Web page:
Co-Parenting During the Holidays

Co-Parenting During the Holidays

Tips to Reduce the Stress of Co-Parenting During the Holidays

While the holidays may be the happiest time of the year, they can also be stressful and challenging times. Below, we will outline a few tips concerning how to eliminate some of the holiday-based co-parenting stress.

Make a Detailed Holiday Co-Parenting Plan

When you submit your petition for child custody, you should also include a holiday schedule that outlines how parenting time will be divided during the holidays, including but not limited to New Year’s, summer vacation, and other school breaks. Commonly, parents may have disagreements over the holidays concerning pick-ups and drop-offs as well as whether the custodial parent plans to take their child on a trip. In your agreement, you can be very detailed and include terms about holiday trips, exchange times and locations, and other terms.

During the holidays, you can review the agreement to better prepare yourself and ensure you adhere to the agreement. Please be advised that withholding parenting time is a serious offense, and withholding visitation is another common holiday-related co-parenting challenge.

Don’t Be Afraid to Start New Traditions

Facing the holidays after divorce or separation can be daunting, especially if you had family holiday traditions. To reduce the stress of co-parenting during the holidays, you can modify your old traditions or even start new ones. You and your co-parent can discuss which traditions you plan to do as you can coordinate with one another.

Avoid Guilting Your Children

If you will not have physical custody during a holiday, you should avoid making your child guilty for their time with the other parent. They are likely already disappointed that they cannot spend time with you both and can benefit from you encouraging them to have fun with their other parent. To show them that you want them to have a good time, you can ask what they’re looking forward to and help them make or buy a holiday present for your co-parent.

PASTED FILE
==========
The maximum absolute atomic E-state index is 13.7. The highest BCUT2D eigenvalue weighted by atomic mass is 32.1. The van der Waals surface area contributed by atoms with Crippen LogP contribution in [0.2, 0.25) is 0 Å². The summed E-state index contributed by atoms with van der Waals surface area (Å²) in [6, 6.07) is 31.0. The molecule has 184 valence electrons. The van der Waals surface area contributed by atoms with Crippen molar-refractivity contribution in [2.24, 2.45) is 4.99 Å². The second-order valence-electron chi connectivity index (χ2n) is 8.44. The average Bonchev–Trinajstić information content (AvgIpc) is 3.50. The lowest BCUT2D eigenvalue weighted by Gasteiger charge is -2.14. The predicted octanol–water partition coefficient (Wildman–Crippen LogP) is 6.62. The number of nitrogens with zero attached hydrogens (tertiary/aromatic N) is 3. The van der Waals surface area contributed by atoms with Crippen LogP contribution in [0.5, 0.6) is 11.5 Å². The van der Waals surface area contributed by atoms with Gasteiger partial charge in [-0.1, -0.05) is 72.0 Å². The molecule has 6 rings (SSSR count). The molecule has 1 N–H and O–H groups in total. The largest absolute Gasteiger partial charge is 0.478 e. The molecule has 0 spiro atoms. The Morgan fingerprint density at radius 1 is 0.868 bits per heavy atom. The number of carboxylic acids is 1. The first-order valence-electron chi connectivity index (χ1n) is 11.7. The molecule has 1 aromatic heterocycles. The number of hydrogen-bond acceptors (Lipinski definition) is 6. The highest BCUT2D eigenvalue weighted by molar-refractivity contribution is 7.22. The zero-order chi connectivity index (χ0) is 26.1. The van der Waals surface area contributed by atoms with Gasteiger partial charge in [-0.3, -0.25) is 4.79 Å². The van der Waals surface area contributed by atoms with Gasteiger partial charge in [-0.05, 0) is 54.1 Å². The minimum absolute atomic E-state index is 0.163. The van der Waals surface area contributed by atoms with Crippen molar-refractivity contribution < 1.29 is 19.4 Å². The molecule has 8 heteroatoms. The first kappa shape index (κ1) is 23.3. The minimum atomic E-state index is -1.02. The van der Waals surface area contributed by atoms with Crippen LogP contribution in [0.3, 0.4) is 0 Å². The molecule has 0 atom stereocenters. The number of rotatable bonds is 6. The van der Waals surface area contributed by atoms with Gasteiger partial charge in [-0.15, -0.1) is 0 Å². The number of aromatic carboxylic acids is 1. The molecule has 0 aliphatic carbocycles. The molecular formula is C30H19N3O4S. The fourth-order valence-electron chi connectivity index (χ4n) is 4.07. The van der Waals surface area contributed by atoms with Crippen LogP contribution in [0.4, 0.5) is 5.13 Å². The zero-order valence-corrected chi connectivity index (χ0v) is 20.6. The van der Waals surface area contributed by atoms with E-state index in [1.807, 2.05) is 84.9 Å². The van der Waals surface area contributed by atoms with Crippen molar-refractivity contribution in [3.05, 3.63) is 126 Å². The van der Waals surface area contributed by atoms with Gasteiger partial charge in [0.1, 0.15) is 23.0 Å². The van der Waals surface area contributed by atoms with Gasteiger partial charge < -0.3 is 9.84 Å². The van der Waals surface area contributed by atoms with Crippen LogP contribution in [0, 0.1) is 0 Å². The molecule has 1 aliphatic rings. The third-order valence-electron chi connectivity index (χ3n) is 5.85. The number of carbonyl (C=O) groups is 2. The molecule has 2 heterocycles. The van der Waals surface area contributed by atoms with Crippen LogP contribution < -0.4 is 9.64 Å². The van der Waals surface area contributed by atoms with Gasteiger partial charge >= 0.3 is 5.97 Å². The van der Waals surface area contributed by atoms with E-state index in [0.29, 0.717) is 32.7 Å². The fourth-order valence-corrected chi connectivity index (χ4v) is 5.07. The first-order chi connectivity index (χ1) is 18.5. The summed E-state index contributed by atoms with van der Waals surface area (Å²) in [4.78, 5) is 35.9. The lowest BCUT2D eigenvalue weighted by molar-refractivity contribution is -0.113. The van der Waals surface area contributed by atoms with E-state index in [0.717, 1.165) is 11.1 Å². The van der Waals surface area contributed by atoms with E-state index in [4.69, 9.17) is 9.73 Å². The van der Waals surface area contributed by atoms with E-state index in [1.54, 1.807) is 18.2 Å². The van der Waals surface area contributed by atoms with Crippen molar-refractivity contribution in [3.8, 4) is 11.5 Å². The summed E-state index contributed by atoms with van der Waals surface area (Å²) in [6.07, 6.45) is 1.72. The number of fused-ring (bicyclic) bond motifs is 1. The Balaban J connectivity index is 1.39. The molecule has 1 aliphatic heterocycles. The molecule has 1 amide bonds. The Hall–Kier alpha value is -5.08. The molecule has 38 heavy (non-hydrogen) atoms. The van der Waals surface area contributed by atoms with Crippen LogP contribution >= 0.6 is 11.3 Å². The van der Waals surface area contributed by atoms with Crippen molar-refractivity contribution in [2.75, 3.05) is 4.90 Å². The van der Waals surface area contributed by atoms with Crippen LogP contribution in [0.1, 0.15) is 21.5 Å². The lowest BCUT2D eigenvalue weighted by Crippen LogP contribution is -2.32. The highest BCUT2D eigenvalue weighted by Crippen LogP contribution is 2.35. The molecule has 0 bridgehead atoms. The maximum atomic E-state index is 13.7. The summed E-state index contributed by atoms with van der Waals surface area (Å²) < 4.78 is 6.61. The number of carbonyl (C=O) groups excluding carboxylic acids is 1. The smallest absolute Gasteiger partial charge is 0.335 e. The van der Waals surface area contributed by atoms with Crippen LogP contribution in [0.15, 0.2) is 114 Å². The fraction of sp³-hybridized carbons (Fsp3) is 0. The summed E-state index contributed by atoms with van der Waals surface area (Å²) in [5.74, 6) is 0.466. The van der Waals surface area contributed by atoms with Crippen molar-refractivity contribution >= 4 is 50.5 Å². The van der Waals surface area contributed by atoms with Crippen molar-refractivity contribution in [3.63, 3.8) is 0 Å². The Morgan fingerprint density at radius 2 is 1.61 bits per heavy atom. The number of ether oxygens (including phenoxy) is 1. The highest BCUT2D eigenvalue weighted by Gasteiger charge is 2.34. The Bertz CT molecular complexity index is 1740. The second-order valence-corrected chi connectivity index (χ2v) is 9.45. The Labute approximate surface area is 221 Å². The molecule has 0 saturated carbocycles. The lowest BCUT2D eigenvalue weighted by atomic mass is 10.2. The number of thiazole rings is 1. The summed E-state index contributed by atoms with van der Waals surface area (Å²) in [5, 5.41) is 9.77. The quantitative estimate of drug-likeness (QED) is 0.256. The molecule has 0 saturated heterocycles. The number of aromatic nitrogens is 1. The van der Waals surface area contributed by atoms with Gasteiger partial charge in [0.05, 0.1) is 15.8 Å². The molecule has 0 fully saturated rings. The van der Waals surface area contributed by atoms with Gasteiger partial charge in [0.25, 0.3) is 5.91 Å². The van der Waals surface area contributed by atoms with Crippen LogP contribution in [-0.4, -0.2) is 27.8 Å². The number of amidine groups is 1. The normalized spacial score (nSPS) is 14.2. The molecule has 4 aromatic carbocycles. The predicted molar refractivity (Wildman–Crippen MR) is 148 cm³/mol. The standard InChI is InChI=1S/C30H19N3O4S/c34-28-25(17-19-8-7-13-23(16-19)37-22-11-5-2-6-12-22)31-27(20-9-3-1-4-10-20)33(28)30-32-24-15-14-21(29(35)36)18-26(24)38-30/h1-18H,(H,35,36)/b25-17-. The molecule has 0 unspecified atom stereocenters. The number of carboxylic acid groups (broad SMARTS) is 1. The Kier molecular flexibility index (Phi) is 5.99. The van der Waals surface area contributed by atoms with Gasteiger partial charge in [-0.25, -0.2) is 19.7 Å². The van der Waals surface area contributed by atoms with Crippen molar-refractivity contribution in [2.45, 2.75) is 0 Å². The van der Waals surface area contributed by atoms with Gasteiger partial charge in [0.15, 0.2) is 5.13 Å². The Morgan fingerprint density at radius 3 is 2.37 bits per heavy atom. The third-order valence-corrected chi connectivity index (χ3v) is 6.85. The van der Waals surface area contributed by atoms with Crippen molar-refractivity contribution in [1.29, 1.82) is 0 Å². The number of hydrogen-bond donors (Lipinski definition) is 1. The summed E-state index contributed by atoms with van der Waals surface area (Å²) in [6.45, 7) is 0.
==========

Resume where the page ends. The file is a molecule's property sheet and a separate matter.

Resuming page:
Acknowledge that The Holidays Will Be Different

If you spent previous holidays as a family, the holidays can look very different, which you should prepare yourself for. You should also acknowledge and work past bad feelings about the holidays.

Take Time to Prepare Your Children

Telling your children what they can expect can help reduce their stress as well as your own. Share details about your plans for the holidays, which parent they will spend the holiday with, and any other important details they should know.

Coordinate Gifts with One Another

Disputes can arise if parents buy the same gift or if either party feels like the other party is trying to buy their children’s affection. Discussing a budget limit and the gifts you plan to buy can help you avoid more stress this holiday season.

Properly Plan Introductions of New Friends

When you start dating after divorce is entirely up to you, however, you should be mindful of when and how you introduce new partners to your children. The holidays may not be the best time to introduce a new partner, especially if this is your first holiday season post-divorce; your kids may still be getting used to what post-divorce life looks like for your family.

As you know your child best, you may consider bringing a new partner around during the holidays. Before introducing a new partner, you should also consider talking with your co-parent. You may have already outlined terms concerning new partners in your custody agreement, but it can be a good idea to still warn them and tell them that you plan to adhere to what you agreed upon.

Practice Self-Care & Self-Love

The holidays can be a rough time, even if you don’t have co-parenting worries to manage. Be sure to take time for yourself to relax, recharge, and rest.

Have questions or concerns involving your child custody case or agreement? Contact the experienced family law attorneys at Balbo & Gregg, Attorneys at Law, PC today for help with your initial filing, modifications, etc. Call (866) 580-3089.